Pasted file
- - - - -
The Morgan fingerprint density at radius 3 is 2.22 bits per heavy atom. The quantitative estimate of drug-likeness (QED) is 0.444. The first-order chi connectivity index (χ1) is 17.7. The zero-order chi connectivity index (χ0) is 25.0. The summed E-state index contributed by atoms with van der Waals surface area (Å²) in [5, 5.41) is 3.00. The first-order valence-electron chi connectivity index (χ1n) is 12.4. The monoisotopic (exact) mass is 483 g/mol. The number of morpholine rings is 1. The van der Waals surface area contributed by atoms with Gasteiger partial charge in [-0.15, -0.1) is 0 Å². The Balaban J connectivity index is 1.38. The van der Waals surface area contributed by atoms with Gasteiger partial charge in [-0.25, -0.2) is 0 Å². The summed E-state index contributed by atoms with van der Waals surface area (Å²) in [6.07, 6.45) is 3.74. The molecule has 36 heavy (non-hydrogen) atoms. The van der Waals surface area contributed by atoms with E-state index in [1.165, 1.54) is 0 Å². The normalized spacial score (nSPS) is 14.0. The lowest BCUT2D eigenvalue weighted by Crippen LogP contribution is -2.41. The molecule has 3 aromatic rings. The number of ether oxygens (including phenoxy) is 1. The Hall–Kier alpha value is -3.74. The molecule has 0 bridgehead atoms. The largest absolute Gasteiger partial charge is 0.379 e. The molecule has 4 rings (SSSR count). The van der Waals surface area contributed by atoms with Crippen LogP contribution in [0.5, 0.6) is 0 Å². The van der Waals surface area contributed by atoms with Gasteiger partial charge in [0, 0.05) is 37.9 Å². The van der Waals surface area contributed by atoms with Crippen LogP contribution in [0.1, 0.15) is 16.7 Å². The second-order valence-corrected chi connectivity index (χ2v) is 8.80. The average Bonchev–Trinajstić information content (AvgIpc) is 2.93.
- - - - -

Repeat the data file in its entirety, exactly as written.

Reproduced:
The Morgan fingerprint density at radius 3 is 2.22 bits per heavy atom. The quantitative estimate of drug-likeness (QED) is 0.444. The first-order chi connectivity index (χ1) is 17.7. The zero-order chi connectivity index (χ0) is 25.0. The summed E-state index contributed by atoms with van der Waals surface area (Å²) in [5, 5.41) is 3.00. The first-order valence-electron chi connectivity index (χ1n) is 12.4. The monoisotopic (exact) mass is 483 g/mol. The number of morpholine rings is 1. The van der Waals surface area contributed by atoms with Gasteiger partial charge in [-0.15, -0.1) is 0 Å². The Balaban J connectivity index is 1.38. The van der Waals surface area contributed by atoms with Gasteiger partial charge in [-0.25, -0.2) is 0 Å². The summed E-state index contributed by atoms with van der Waals surface area (Å²) in [6.07, 6.45) is 3.74. The molecule has 36 heavy (non-hydrogen) atoms. The van der Waals surface area contributed by atoms with E-state index in [1.165, 1.54) is 0 Å². The normalized spacial score (nSPS) is 14.0. The lowest BCUT2D eigenvalue weighted by Crippen LogP contribution is -2.41. The molecule has 3 aromatic rings. The number of ether oxygens (including phenoxy) is 1. The Hall–Kier alpha value is -3.74. The molecule has 0 bridgehead atoms. The largest absolute Gasteiger partial charge is 0.379 e. The molecule has 4 rings (SSSR count). The van der Waals surface area contributed by atoms with Crippen LogP contribution in [0.5, 0.6) is 0 Å². The van der Waals surface area contributed by atoms with Gasteiger partial charge in [0, 0.05) is 37.9 Å². The van der Waals surface area contributed by atoms with Crippen LogP contribution in [0.1, 0.15) is 16.7 Å². The second-order valence-corrected chi connectivity index (χ2v) is 8.80. The average Bonchev–Trinajstić information content (AvgIpc) is 2.93.